The Matrix (1999) Directed by Andy & Lana Wachowski

Yes, we've been a bit slack here recently. The Euro Championships 2012 have been dominating my viewing, and as it's been incessant for most of June, it's also meat we have not really been watching any movies. Having a small child eats up the rest of the available time anyway. I think we both felt  The Matrix would be light and entertaining. That's how I've always remembered the movie. But coming back to the film over 10 years later, it's impossible to get the feeling that not only is The Matrix incredibly cliched, dated and for the most part boring, but that the film really marks a low point in cultural acceptance and influence in our society. Let me explain. It's the Neo (the character played by Keanu Reeves in The Matrix) look. I have some vague memories of being in Northern Finland some years ago. I was going to a festival and once I arrived at my destination, 'The Neo Look' was everywhere. It's close to a heavy metal gothic priest. A long coat (black), black trousers, black shades and heavy duty boots (black) with silver buckles on. This is normally accompanied by a soundtrack of Tool, System Of A Down or some other dark and dangerous (snigger) music. I still see the look. It's for doomed and disaffected youth. And this is the appeal of The Matrix.

Of course, anyone remotely familiar with Grant Morrison's The Invisibles will know what The Matrix is about, even though the Wachowski's deny Morrison's claims of plagiarism. One could only wish that The Matrix was at the level of The Invisibles. Throw in heavy nods to William Gibson, Philip K. Dick other movies like Strange Days, The Crow and Dark City and you realize we've been here before. But the stuff that really catches the imagination (and at least tweaks my interest if nothing more) are the references to all kinds of philosophies and conspiracies, from Buddhism to Messianism and  existentialism to nihilism. That's a lot of isms for you and I'm really giving The Matrix way too much credit and intelligence. It's sci-fi and a basic shoot-em-up with some now seriously dated special effects and cod philosophy.

I'll spare you the plot (as I'm sure you've seen it) but at the center of the film is Keanu Reeves as our hero, the aforemetioned Neo. Neo is 'The One' and he will save the human race and the planet earth and reveal to us what The Matrix really is. Of course what the Wachowskis fail to realize is that as a plot device or incentive for the audience, asking any reasonable person to take Reeves seriously in any acting role is obviously quite ludicrous (unless it's a comedy with a lot of the use of the word 'Dude'). Yes, Reeves really does blend in with the furniture here and it's amazing to think the prop department didn't mistake him for ply wood and use him for set scenery. Despite all this (and the really no-one was interested sequels) for the last half an hour, despite itself, The Matrix is quite fun in a kick- arse way.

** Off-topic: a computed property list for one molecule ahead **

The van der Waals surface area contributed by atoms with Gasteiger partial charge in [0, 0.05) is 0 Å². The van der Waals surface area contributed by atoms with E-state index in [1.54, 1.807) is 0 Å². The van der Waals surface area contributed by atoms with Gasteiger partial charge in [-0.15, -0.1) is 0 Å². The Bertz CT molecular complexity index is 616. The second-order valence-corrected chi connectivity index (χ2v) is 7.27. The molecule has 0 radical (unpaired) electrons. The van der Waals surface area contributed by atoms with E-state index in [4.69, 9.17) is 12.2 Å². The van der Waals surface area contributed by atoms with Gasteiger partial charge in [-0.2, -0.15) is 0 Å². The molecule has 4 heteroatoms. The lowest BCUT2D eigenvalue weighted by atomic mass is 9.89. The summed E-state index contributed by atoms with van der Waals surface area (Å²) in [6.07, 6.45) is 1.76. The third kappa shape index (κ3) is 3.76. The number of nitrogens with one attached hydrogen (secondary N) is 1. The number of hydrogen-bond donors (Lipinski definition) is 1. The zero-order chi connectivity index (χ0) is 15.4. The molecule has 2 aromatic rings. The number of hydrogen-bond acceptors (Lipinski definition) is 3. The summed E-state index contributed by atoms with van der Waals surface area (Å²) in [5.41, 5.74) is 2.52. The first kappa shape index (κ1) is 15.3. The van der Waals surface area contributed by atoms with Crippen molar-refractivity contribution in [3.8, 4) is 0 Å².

Check this out! It's The One riding a subway in the matrix of New York just like everybody else...
I can't believe the picture and the heart-felt story has surfaced just as I've been stalling with my review of The Matrix for some days (must be a message from the other reality...). Our philosophy teacher made us watch Matrix in high school because of the whole parallel realities idea present in the film and the question it poses: what is existence? I thought I could score some points from my boyfriend for being interested in the blokey film, but I guess I didn't really – I just ended up enjoying the film myself.

For a second time in my life, I believed I would score some new points by wanting to watch Matrix again in 2012. This time unfortunately, I hated the film (and again the bloke points went unscored). Yes, I am fascinated endlessly by the thought that we may exist in a universe that is parallel to other levels of consciousness. It would be great if at some point in the future we might realize that this reality is somewhat unreal in comparison to some other (better and more hopeful) reality. I guess this is ultimately exciting, because it could mean that dying really is moving along to some other existence...rather than just disappearing and becoming waste.

The real yucky factor in the Matrix is the idea of THE ONE, the saviour on whose intelligence and bodily existence the human faith hangs. This is clearly a very Christian idea and a lazy one from humanity in general. What is this obsession with a one special person responsible for all of us – someone to save our lazy asses from the destruction we sow? Shouldn't we all contribute if we expect to continue as the dominating species?
Still, I have found myself secretly wondering if my son might have superhuman know that crazy stuff new parents feel about their babies... All in all that's a ridiculous chain of thought revealing just how much I am part of the matrix of ideas conjured up and revitalized continually in the last few thousand years.


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